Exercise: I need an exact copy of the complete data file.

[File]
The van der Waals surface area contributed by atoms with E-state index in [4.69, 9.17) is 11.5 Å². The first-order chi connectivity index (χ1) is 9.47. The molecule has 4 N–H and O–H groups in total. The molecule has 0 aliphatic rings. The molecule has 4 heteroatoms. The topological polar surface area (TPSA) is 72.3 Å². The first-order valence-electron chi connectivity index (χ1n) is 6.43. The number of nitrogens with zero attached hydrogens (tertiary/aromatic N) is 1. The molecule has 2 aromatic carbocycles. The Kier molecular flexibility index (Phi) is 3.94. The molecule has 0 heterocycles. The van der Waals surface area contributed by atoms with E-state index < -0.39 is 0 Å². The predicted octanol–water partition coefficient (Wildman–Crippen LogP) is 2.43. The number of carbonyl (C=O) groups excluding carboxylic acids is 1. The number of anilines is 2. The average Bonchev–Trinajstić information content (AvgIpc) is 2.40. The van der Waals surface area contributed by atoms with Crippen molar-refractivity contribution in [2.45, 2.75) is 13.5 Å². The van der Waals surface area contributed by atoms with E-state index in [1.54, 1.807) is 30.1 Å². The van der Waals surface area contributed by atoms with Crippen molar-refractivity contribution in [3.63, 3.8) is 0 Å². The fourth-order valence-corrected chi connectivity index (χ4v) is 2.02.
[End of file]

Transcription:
The van der Waals surface area contributed by atoms with E-state index in [4.69, 9.17) is 11.5 Å². The first-order chi connectivity index (χ1) is 9.47. The molecule has 4 N–H and O–H groups in total. The molecule has 0 aliphatic rings. The molecule has 4 heteroatoms. The topological polar surface area (TPSA) is 72.3 Å². The first-order valence-electron chi connectivity index (χ1n) is 6.43. The number of nitrogens with zero attached hydrogens (tertiary/aromatic N) is 1. The molecule has 2 aromatic carbocycles. The Kier molecular flexibility index (Phi) is 3.94. The molecule has 0 heterocycles. The van der Waals surface area contributed by atoms with E-state index < -0.39 is 0 Å². The predicted octanol–water partition coefficient (Wildman–Crippen LogP) is 2.43. The number of carbonyl (C=O) groups excluding carboxylic acids is 1. The number of anilines is 2. The average Bonchev–Trinajstić information content (AvgIpc) is 2.40. The van der Waals surface area contributed by atoms with Crippen molar-refractivity contribution in [2.45, 2.75) is 13.5 Å². The van der Waals surface area contributed by atoms with E-state index in [1.54, 1.807) is 30.1 Å². The van der Waals surface area contributed by atoms with Crippen molar-refractivity contribution in [3.63, 3.8) is 0 Å². The fourth-order valence-corrected chi connectivity index (χ4v) is 2.02.